Understanding Plaque And Tartar

Many people believe that tartar and dental plaque are associated with poor dental health. However, they may not know the difference between the terms. Here is a bit of information about the two substances to help you better understand what they are and how they are related.

Dental Plaque

Dental plaque is a sticky film that develops on the teeth. It consists of oral microbes, the biofilm that they emit, and food particles. Often, people realize that their teeth are not clean due to the way that a layer of plaque feels to the tongue. Instead of the surface of the tooth enamel feeling smooth and slippery, when covered with plaque, the tooth surface feels thick and heavily coated.

Plaque is produced most rapidly when you consume items that are starchy or sweet because oral bacteria feed on the simple carbohydrates in the foods and drinks that you ingest. As a result, the bacteria multiply within the mouth quickly, inciting the development of additional plaque. 

The ingestion of simple carbohydrates has other consequences as well. When the microbes in the oral cavity feed, they release acid as a metabolic byproduct.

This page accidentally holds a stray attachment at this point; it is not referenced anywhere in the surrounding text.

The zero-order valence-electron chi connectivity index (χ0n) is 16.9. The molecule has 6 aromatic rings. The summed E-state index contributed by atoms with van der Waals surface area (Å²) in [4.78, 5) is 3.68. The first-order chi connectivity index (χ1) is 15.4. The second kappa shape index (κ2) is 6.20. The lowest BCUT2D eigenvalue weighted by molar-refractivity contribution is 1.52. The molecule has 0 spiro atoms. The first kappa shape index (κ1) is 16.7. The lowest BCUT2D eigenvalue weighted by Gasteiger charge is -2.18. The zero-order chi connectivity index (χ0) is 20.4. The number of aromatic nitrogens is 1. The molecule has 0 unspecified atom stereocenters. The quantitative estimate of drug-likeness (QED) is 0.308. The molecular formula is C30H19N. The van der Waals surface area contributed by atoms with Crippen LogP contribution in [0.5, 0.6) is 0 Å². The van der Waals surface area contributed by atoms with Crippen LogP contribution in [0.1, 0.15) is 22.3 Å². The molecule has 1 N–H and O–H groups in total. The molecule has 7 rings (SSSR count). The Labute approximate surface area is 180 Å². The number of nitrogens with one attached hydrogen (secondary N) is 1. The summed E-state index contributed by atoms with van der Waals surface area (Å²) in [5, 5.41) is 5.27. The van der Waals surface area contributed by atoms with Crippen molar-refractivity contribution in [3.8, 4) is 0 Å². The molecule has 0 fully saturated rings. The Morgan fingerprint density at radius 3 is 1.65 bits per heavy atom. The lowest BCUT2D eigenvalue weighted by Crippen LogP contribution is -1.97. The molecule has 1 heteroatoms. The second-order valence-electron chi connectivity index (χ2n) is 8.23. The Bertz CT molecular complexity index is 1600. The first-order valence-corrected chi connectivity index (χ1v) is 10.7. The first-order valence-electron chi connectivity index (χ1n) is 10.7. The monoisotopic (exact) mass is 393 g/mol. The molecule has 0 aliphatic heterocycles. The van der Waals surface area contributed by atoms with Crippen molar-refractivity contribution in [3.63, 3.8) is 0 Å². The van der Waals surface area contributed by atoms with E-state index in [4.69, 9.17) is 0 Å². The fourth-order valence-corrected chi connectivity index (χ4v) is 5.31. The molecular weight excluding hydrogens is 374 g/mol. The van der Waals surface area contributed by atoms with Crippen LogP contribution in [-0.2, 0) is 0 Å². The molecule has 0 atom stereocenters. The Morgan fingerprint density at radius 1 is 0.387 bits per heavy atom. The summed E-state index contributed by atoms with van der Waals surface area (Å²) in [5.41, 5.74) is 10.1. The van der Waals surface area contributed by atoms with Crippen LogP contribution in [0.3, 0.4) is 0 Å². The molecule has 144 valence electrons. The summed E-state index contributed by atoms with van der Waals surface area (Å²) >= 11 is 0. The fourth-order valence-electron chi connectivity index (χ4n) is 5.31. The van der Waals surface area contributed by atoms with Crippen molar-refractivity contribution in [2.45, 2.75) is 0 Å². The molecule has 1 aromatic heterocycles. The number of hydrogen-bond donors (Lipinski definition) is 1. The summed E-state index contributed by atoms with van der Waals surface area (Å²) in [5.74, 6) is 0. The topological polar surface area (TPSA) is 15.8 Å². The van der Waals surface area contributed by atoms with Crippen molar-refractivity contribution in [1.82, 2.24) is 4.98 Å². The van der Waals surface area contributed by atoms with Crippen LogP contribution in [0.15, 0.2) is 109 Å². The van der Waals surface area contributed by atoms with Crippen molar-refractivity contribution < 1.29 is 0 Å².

The acid that is released by the bacteria damage the tooth enamel by dissolving the minerals that it contains. This dissolution process is called decay, and it may occur above or beneath the gums. If decay occurs beneath the gingival tissues, it can negatively affect the jawbone and its ability to hold the teeth in place. Brushing twice daily can help lessen the amount of plaque on the teeth and the decay associated with it.


Tartar is the plaque that has calcified or solidified as it has been allowed to remain in place for an extended time. Although tartar and plaque can both be harmful, tartar can be even more damaging to the teeth than plaque. The porous surface of the tartar becomes a hiding place for bacteria and additional plaque. 

When tartar develops beneath the gums, it causes the roots of the teeth to feel rough. This roughness can exacerbate gum inflammation, leading to gingival infections and severe periodontal disease. 

Additionally, tartar can fill the spaces between the teeth. There, its hard consistency can block your ability to floss properly. Tartar is more difficult to remove than its sticky predecessor. It must be scraped away with special tools by a dental professional. 

If you have tartar accumulations on your teeth, schedule an appointment with a family dentist in your local area to have them removed.